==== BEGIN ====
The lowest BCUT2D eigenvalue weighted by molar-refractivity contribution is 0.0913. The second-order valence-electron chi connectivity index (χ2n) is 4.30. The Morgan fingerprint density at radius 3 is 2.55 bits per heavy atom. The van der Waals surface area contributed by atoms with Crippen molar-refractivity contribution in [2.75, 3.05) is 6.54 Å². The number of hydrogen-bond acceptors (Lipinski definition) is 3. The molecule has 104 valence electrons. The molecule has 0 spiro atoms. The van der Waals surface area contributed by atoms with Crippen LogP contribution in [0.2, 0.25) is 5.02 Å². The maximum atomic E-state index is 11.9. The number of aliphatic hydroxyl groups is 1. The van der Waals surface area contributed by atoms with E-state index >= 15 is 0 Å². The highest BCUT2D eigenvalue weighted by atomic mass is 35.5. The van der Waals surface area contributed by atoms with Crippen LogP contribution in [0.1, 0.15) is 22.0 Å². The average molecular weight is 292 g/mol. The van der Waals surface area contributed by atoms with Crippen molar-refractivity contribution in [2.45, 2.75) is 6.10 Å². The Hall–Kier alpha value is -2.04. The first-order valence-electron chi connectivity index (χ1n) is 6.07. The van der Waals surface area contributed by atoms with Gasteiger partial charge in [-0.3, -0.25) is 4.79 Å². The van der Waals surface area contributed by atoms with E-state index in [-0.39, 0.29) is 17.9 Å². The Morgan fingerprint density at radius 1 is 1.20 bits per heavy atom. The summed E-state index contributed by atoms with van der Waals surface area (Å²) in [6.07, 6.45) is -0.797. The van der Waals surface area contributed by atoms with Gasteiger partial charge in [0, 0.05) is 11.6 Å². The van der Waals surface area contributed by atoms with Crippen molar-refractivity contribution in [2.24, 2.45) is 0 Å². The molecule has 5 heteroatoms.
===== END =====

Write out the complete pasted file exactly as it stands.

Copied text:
The lowest BCUT2D eigenvalue weighted by molar-refractivity contribution is 0.0913. The second-order valence-electron chi connectivity index (χ2n) is 4.30. The Morgan fingerprint density at radius 3 is 2.55 bits per heavy atom. The van der Waals surface area contributed by atoms with Crippen molar-refractivity contribution in [2.75, 3.05) is 6.54 Å². The number of hydrogen-bond acceptors (Lipinski definition) is 3. The molecule has 104 valence electrons. The molecule has 0 spiro atoms. The van der Waals surface area contributed by atoms with Crippen LogP contribution in [0.2, 0.25) is 5.02 Å². The maximum atomic E-state index is 11.9. The number of aliphatic hydroxyl groups is 1. The van der Waals surface area contributed by atoms with E-state index >= 15 is 0 Å². The highest BCUT2D eigenvalue weighted by atomic mass is 35.5. The van der Waals surface area contributed by atoms with Crippen LogP contribution in [0.1, 0.15) is 22.0 Å². The average molecular weight is 292 g/mol. The van der Waals surface area contributed by atoms with Crippen molar-refractivity contribution in [2.45, 2.75) is 6.10 Å². The Hall–Kier alpha value is -2.04. The first-order valence-electron chi connectivity index (χ1n) is 6.07. The van der Waals surface area contributed by atoms with Gasteiger partial charge in [-0.3, -0.25) is 4.79 Å². The van der Waals surface area contributed by atoms with E-state index in [-0.39, 0.29) is 17.9 Å². The Morgan fingerprint density at radius 1 is 1.20 bits per heavy atom. The summed E-state index contributed by atoms with van der Waals surface area (Å²) in [6.07, 6.45) is -0.797. The van der Waals surface area contributed by atoms with Gasteiger partial charge in [0, 0.05) is 11.6 Å². The van der Waals surface area contributed by atoms with Crippen molar-refractivity contribution in [2.24, 2.45) is 0 Å². The molecule has 5 heteroatoms.